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      Copeptin, a Surrogate Marker for Arginine Vasopressin, Is Associated With Cardiovascular and All-Cause Mortality in Patients With Type 2 Diabetes (ZODIAC-31)

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          Abstract

          OBJECTIVE

          Copeptin, a surrogate marker for arginine vasopressin, has been associated with cardiovascular (CV) events and mortality in patients with type 2 diabetes complicated by end-stage renal disease or acute myocardial infarction. For stable outpatients, these associations are unknown. Our aim was to investigate whether copeptin is associated with CV and all-cause mortality in patients with type 2 diabetes treated in primary care.

          RESEARCH DESIGN AND METHODS

          Patients with type 2 diabetes participating in the observational Zwolle Outpatient Diabetes Project Integrating Available Care (ZODIAC) study were included. Cox regression analyses with age as time scale were used to assess the relationship of baseline copeptin with CV and all-cause mortality.

          RESULTS

          We included 1,195 patients (age 67 ± 12 years, 44% male). Median baseline copeptin concentration was 5.4 (interquartile range [IQR] 3.1–9.6) pmol/L. After a median follow-up of 5.9 (IQR 3.2–10.1) years, 345 patients died (29%), with 148 CV deaths (12%). Log 2 copeptin was associated with CV (hazard ratio 1.17 [95% CI 0.99–1.39]; P = 0.068) and all-cause mortality (1.22 [1.09–1.36]; P = 0.001) after adjustment for age, sex, BMI, smoking, systolic blood pressure, total cholesterol to HDL ratio, duration of diabetes, HbA 1c, treatment with ACE inhibitors and angiotensin receptor blockers, history of CV diseases, log serum creatinine, and log albumin to creatinine ratio; however, copeptin did not substantially improve risk prediction for CV (integrated discrimination improvement 0.14% [IQR −0.27 to 0.55%]) and all-cause mortality (0.77% [0.17–1.37%]) beyond currently used clinical markers.

          CONCLUSIONS

          We found copeptin to be associated with CV and all-cause mortality in patients with type 2 diabetes treated in primary care. Intervention studies should show whether the high CV risk in type 2 diabetes can be reduced by suppression of vasopressin, for example by reducing salt intake.

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          Most cited references 29

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          The worldwide diabetes epidemic.

          An overview of the global epidemic of diabetes and its impact on the understanding of the disease. Once thought of as a disease of the West, the prevalence of diabetes mellitus is increasing at alarming rates in many other areas of the world. In recent years, significant attention has been placed on the growing Asian diabetes epidemic. As a result, the medical community has come to understand that previously defined risk factors, particularly BMI, may not be applicable to the global community. The heterogeneity of the disease has been demonstrated both through anthropometric and genetic studies. Despite this heterogeneity, some treatments, particularly lifestyle interventions, have been found to have an ethnic nonspecific positive impact on the disease. Diabetes promises to become an even larger public health issue with significant social and economic burden with clinical practice and public health policy implications. Further population studies and identification of ethnic specific risk factors will guide research to develop a better understanding of the disease.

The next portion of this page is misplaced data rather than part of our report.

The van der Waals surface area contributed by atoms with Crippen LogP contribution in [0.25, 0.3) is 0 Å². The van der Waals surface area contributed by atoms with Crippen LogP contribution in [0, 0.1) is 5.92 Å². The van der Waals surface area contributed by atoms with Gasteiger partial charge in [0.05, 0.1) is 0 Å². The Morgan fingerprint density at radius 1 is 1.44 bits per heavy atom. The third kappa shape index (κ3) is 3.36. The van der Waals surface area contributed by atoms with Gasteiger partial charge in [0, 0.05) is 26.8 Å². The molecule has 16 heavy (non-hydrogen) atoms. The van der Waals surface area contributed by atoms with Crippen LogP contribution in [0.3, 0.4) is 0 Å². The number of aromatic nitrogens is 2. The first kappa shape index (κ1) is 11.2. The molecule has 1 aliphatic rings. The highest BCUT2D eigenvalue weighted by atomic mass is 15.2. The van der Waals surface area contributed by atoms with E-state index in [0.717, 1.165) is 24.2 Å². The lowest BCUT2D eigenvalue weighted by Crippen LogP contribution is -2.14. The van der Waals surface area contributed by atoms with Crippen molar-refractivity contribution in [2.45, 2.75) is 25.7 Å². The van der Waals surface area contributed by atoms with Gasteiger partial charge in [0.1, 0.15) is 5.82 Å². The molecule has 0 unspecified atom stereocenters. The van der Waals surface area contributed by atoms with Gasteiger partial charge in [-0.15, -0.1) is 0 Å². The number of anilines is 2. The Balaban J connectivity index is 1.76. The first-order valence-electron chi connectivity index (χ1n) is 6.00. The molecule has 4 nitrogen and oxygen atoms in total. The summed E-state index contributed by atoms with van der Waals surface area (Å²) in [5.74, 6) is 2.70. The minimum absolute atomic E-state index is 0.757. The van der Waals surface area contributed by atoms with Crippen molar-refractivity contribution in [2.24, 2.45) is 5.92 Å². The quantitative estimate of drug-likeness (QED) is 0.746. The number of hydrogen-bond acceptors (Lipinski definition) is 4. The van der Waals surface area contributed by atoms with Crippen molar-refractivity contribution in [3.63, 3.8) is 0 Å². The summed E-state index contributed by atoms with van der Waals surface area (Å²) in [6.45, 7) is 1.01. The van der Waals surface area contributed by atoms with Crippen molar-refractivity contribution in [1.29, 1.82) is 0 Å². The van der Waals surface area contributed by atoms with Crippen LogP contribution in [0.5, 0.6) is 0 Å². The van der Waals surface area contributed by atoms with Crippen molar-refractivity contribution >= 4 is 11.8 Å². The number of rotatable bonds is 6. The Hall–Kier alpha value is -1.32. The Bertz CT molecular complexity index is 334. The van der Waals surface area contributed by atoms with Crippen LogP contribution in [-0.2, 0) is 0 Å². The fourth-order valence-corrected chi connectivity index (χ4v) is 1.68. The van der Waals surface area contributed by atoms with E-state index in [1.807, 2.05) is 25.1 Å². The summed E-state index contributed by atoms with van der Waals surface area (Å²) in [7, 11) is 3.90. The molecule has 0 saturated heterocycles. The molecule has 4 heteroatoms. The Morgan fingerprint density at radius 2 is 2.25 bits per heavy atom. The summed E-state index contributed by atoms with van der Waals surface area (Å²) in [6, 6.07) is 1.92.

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            Plasma copeptin, a unifying factor behind the metabolic syndrome.

            Arginine vasopressin (AVP) is known to affect liver glycogenolysis, insulin, and glucagon secretion and pituitary ACTH release. We previously showed that high copeptin, the stable C-terminal fragment of AVP prohormone, is independently associated with hyperinsulinemia and future development of diabetes mellitus. The objective of the study was to examine whether plasma copeptin is associated with components of the metabolic syndrome (MetS) independently of insulin, diabetes mellitus, and environmental factors. This was a cross-sectional, population-based sample of 4742 subjects, aged 46-68 yr, 60% women, in Malmö, Sweden. Using multivariable logistic and linear regression, plasma copeptin was associated with components of the MetS. Copeptin quartile (lowest quartile as reference) was, after adjustment for age, sex, insulin, and diabetes mellitus, associated with hypertension (odds ratios 1.04, 1.07, 1.31; P = 0.004), abdominal obesity (odds ratios 1.21, 1.16, 1.57; P = 0.002), obesity (odds ratios 1.25, 1.15, 1.49; P = 0.01), top quartile of c-reactive protein (odds ratios 1.11, 1.13, 1.32; P = 0.007), and MetS (adjusted for age and sex only) (odds ratios 1.53, 1.77, 1.86; P < 0.001). High copeptin levels were significantly associated with high fat intake, low physical activity, and borderline significantly associated with low socioeconomic status. The association between copeptin and components of the MetS was not affected after adjustment for these environmental factors. Our data suggest that increased activity of the AVP system is a unifying factor in the MetS and point to a new pharmacologically modifiable system of potential importance in the treatment of MetS and prevention of cardiovascular disease.